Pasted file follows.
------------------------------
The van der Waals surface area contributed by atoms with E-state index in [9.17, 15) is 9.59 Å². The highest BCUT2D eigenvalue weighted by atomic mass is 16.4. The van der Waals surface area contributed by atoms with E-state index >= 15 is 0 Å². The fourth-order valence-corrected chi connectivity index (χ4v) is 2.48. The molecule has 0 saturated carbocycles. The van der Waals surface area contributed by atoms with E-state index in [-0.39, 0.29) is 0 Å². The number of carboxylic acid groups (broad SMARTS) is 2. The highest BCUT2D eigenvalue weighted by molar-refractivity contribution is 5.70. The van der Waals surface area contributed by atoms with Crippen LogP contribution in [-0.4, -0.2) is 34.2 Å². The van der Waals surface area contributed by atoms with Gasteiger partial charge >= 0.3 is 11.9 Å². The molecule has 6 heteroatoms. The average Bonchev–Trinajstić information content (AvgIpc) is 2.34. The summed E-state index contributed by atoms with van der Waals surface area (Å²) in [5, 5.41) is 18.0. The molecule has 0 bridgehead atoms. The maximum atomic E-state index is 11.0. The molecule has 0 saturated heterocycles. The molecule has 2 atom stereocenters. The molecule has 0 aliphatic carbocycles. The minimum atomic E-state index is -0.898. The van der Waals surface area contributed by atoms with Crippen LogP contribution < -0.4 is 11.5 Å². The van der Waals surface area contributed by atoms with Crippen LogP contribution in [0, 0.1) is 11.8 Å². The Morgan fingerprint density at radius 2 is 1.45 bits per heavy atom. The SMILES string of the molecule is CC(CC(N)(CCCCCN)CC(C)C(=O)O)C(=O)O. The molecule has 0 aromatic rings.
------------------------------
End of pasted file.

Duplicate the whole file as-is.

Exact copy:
The van der Waals surface area contributed by atoms with E-state index in [9.17, 15) is 9.59 Å². The highest BCUT2D eigenvalue weighted by atomic mass is 16.4. The van der Waals surface area contributed by atoms with E-state index >= 15 is 0 Å². The fourth-order valence-corrected chi connectivity index (χ4v) is 2.48. The molecule has 0 saturated carbocycles. The van der Waals surface area contributed by atoms with E-state index in [-0.39, 0.29) is 0 Å². The number of carboxylic acid groups (broad SMARTS) is 2. The highest BCUT2D eigenvalue weighted by molar-refractivity contribution is 5.70. The van der Waals surface area contributed by atoms with Crippen LogP contribution in [-0.4, -0.2) is 34.2 Å². The van der Waals surface area contributed by atoms with Gasteiger partial charge >= 0.3 is 11.9 Å². The molecule has 6 heteroatoms. The average Bonchev–Trinajstić information content (AvgIpc) is 2.34. The summed E-state index contributed by atoms with van der Waals surface area (Å²) in [5, 5.41) is 18.0. The molecule has 0 bridgehead atoms. The maximum atomic E-state index is 11.0. The molecule has 0 saturated heterocycles. The molecule has 2 atom stereocenters. The molecule has 0 aliphatic carbocycles. The minimum atomic E-state index is -0.898. The van der Waals surface area contributed by atoms with Crippen LogP contribution < -0.4 is 11.5 Å². The van der Waals surface area contributed by atoms with Crippen LogP contribution in [0, 0.1) is 11.8 Å². The Morgan fingerprint density at radius 2 is 1.45 bits per heavy atom. The SMILES string of the molecule is CC(CC(N)(CCCCCN)CC(C)C(=O)O)C(=O)O. The molecule has 0 aromatic rings.